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Heather Stephens's picture

Imagine flying from Italy to Spain, then boarding another plane from Spain to Virginia, and finally, driving down from Virginia to Tennessee all in a matter of days just to turn around and fly out to California. Sounds exhausting, right?

Now add a 5-month-old breastfeeding baby to the mix who is constantly restless, feeding, crying and pooping. When my husband, who is in the military, was transferred to the United States from Italy this is exactly what we experienced. It is a very common, real experience for many military families.

I know I’m not alone when I say: I’ve been separated from my husband for months. I’ve traveled alone to unfamiliar, foreign places where I didn’t speak the languages. I’ve traveled alone with an infant. I’ve been away from my family and friends for long periods of time.

As you can imagine, raising a family while you or your spouse is in the military can be challenging. The good news is there are many programs out there that help military families. While I was in Italy, I enrolled in the Women, Infants and Children (WIC) program after I had my son. They provided me with information about healthy eating and gave me checks for nutritious foods like fruits, vegetables, peanut butter, milk, and so on.

Many WIC programs also provide cooking classes and breastfeeding support. The WIC office I was going to at the time didn’t provide breastfeeding support. However, I was lucky enough to get breastfeeding support from a Navy Marine Corps Relief Society nurse and International Board Certified Lactation Consultant (IBCLC) named Ann. Additionally, a local mom held routine support groups on base for breastfeeding moms.

I credit Ann and the woman who later replaced her for my success with breastfeeding my son. Before giving birth, I thought I had educated myself all about breastfeeding, including reading books and watching videos. However, it was Ann with all of her experience who saved the day when my son was having difficulty latching. She taught me all about breastfeeding, and she stuck by me during my most difficult, tear-inducing moments. She was there for me when I had no one else to lean on or learn from.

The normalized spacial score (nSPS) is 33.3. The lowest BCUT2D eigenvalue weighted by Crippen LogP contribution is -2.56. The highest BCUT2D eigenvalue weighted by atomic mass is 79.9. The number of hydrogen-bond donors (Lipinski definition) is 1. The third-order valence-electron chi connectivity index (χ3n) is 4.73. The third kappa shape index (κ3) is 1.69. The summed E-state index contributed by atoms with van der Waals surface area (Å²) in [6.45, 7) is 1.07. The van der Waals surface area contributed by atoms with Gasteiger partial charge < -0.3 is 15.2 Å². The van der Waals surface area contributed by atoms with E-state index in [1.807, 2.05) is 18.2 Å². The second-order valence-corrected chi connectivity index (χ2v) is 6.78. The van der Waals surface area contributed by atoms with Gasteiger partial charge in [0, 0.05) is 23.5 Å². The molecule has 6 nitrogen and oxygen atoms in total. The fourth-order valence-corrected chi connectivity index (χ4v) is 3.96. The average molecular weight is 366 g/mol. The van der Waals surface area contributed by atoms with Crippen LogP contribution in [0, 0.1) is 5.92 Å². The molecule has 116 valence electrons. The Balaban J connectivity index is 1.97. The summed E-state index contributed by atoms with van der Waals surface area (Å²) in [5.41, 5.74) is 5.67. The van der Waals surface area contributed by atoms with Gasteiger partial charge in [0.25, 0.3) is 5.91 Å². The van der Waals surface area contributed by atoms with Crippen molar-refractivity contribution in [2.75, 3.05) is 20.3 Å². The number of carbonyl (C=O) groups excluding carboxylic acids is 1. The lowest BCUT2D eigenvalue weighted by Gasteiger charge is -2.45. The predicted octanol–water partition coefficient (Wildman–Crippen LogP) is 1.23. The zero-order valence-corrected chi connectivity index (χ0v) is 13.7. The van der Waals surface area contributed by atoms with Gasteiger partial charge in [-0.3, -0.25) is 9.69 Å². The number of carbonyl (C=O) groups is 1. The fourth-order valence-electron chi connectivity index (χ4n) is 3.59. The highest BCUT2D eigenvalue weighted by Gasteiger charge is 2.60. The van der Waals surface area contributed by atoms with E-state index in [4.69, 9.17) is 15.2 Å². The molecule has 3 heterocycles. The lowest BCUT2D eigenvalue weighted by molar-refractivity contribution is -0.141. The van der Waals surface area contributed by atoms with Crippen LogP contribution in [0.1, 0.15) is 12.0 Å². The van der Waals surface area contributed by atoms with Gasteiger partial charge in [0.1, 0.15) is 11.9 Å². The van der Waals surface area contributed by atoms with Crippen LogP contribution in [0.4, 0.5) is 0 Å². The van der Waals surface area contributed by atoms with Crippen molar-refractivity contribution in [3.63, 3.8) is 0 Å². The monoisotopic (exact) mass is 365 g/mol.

When my husband and I returned stateside, I found myself so inspired by the support Ann had provided me with that I chose to return to the workforce as a breastfeeding peer counselor for WIC. Today, I help moms with their breastfeeding challenges. I find that being a military spouse gives me an advantage with fellow military families because they know I can understand and relate to their experiences.

Recently, I helped an active duty mom who was facing some breastfeeding challenges in her workplace. She was the first woman in her workplace to breastfeed, and her supervisor was unfamiliar with the proper protocol. The breastfeeding policies for each military branch differ. However, the employer must determine/allow a reasonable amount of time to allow mothers to pump or breastfeed. I was able to provide the active duty mom with the policies for her branch and a referral for her employer, so they could make reasonable accommodations for her.

Guidance and referrals are just a few of the services that WIC offers breastfeeding moms. Some WIC offices provide after-hours breastfeeding counseling and support via phone, text or email. WIC also helps connect breastfeeding moms with other breastfeeding moms, so they can share their experiences and create a support network through the peer counseling program. In particular, our organization offers help from a lactation expert and a Facebook support group for moms in the peer counseling program.

These services can be especially helpful to military families who may lack the support network or resources they need to get by. Some military families wrongly assume they don’t qualify for WIC. However, WIC excludes certain pays and allowances (i.e.: Basic Housing Allowance, Family Separation Housing, Overseas Housing Allowance, etc.), which makes some military families eligible. Additionally, WIC offers locations on base in different cities, states and countries, which means families can seamlessly transfer. Families can also use their WIC checks at the commissary.  Learn more about the WIC program, and the services it offers.

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